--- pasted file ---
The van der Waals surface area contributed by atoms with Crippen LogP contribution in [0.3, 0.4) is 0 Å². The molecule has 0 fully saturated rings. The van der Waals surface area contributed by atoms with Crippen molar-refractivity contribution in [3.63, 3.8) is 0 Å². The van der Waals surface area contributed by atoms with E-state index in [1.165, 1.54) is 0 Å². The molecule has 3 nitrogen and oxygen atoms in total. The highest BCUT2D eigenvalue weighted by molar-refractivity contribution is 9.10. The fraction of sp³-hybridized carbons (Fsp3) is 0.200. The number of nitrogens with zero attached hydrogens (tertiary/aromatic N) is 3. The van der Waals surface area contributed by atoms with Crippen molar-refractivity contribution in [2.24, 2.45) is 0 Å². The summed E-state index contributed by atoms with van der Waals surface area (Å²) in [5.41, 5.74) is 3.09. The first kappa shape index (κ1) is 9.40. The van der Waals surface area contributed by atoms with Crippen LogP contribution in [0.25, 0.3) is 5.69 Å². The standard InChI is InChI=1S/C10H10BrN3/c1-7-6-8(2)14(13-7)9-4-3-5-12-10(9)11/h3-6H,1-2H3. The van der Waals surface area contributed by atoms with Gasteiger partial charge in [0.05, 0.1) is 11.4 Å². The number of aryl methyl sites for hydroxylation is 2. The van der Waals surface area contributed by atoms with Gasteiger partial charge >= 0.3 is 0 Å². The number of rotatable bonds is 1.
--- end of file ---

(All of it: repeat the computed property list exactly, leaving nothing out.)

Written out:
The van der Waals surface area contributed by atoms with Crippen LogP contribution in [0.3, 0.4) is 0 Å². The molecule has 0 fully saturated rings. The van der Waals surface area contributed by atoms with Crippen molar-refractivity contribution in [3.63, 3.8) is 0 Å². The van der Waals surface area contributed by atoms with E-state index in [1.165, 1.54) is 0 Å². The molecule has 3 nitrogen and oxygen atoms in total. The highest BCUT2D eigenvalue weighted by molar-refractivity contribution is 9.10. The fraction of sp³-hybridized carbons (Fsp3) is 0.200. The number of nitrogens with zero attached hydrogens (tertiary/aromatic N) is 3. The van der Waals surface area contributed by atoms with Crippen molar-refractivity contribution in [2.24, 2.45) is 0 Å². The summed E-state index contributed by atoms with van der Waals surface area (Å²) in [5.41, 5.74) is 3.09. The first kappa shape index (κ1) is 9.40. The van der Waals surface area contributed by atoms with Crippen LogP contribution in [0.25, 0.3) is 5.69 Å². The standard InChI is InChI=1S/C10H10BrN3/c1-7-6-8(2)14(13-7)9-4-3-5-12-10(9)11/h3-6H,1-2H3. The van der Waals surface area contributed by atoms with Gasteiger partial charge in [0.05, 0.1) is 11.4 Å². The number of aryl methyl sites for hydroxylation is 2. The van der Waals surface area contributed by atoms with Gasteiger partial charge >= 0.3 is 0 Å². The number of rotatable bonds is 1.